By Annie Hauser Everyday Health
Farmed Salmon vs. Wild Salmon
Something might be fishy at your local supermarket.
That wild fish you're shelling out for might be a bit more tame than the label indicates, says the National Center for Ecological Analysis and Synthesis at the University of California-Santa Barbara. Truth is, some fish sold might actually be a mix of wild caught and farmed-raised, researchers wrote in a paper published on Monday in the journal Marine Policy.
For example, an estimated 40 percent of the Alaskan salmon sold originates in fish hatcheries, even though it's labeled "all wild, never farmed," researchers say. Instead of sticking this fish with a "wild" label, the researchers call on seafood producers to label these foods as "hybrids" — a term they say will be essential for future fish production.
Fisheries traditionally interact with fish when they are captured, whereas farm-raised fish, or aquaculture, "controls the entire life-cycle of the organism, from egg to harvest," says Stanford University's Dane Klinger, who wrote the paper on the issue. Many types of seafood and shellfish use a combination of these techniques, of which most consumers are unaware, Klinger says. Because of an increasing demand for fish, this type of harvesting is essential to the fish industry, say Klinger and her co-authors.
Wild vs. Farmed Salmon
The health community prefers wild salmon. Polychlorinated biphenyls (PCBs), or synthetic chemicals, were added to paint, plastics, and other products until the 1970s and have found their way into fish, explains Harvard Medical School. A landmark study in 2004 found that PCB concentrations were almost eight-times higher in farmed fish because of farm-feed contamination. However, subsequent studies, including one in the Journal of the American Medical Association, found that the health benefits of eating the omega-3-rich fish outweighs the potential dangers of PCBs.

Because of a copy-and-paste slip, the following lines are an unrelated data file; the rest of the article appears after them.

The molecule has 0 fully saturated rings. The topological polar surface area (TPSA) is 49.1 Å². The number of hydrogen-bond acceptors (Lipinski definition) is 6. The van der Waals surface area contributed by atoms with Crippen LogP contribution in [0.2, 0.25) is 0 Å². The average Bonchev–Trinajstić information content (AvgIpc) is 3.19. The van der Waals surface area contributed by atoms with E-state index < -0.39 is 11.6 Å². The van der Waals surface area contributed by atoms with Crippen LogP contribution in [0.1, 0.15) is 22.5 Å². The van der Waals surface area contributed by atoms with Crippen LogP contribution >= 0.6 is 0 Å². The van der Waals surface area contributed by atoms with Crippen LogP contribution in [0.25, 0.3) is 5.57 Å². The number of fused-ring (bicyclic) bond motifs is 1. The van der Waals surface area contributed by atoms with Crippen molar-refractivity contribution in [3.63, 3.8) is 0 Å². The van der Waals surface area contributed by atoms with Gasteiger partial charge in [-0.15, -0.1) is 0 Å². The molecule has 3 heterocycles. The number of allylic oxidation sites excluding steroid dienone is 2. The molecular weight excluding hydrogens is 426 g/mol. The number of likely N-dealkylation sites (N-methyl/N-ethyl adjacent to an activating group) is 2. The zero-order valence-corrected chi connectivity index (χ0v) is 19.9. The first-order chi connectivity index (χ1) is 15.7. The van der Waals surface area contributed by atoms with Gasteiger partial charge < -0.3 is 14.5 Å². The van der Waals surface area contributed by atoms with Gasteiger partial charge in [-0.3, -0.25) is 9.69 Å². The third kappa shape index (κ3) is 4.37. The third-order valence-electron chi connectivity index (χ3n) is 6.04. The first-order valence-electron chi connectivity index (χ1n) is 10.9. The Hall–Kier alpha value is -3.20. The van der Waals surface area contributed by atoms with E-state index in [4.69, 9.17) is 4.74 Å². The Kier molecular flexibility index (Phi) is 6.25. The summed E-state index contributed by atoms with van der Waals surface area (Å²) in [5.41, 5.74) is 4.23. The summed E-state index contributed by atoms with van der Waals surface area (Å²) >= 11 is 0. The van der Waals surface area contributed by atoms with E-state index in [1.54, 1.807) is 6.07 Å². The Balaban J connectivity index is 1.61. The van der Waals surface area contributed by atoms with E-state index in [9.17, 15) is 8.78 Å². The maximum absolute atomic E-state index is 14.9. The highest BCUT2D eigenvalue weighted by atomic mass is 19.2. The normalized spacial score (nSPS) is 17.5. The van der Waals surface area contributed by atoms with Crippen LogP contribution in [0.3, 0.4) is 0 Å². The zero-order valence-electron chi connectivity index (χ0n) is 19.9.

An evaluation has not been conducted to determine the PCB risk in hybrid-raised fish.
Whether you're for or against farm-raised salmon, transparency is key, say the paper's authors. Both fisheries and aquaculture do not provide enough fish to feed the world's growing demand, they say, so a combination of fishing techniques is likely to become more popular.
"Seafood production is a critical part of global food security, but the way we study and talk about it often obscures how to achieve the thing we care the most about: increasing the supply of sustainably produced seafood to feed a rapidly growing human population," wrote researcher Mary Turnipseed in a release. "We need to start collecting more accurate data on how seafood is really produced in today's world, and a first step will be through replacing the old farmed-fished dichotomy with a farmed-fished-hybrid classification scheme."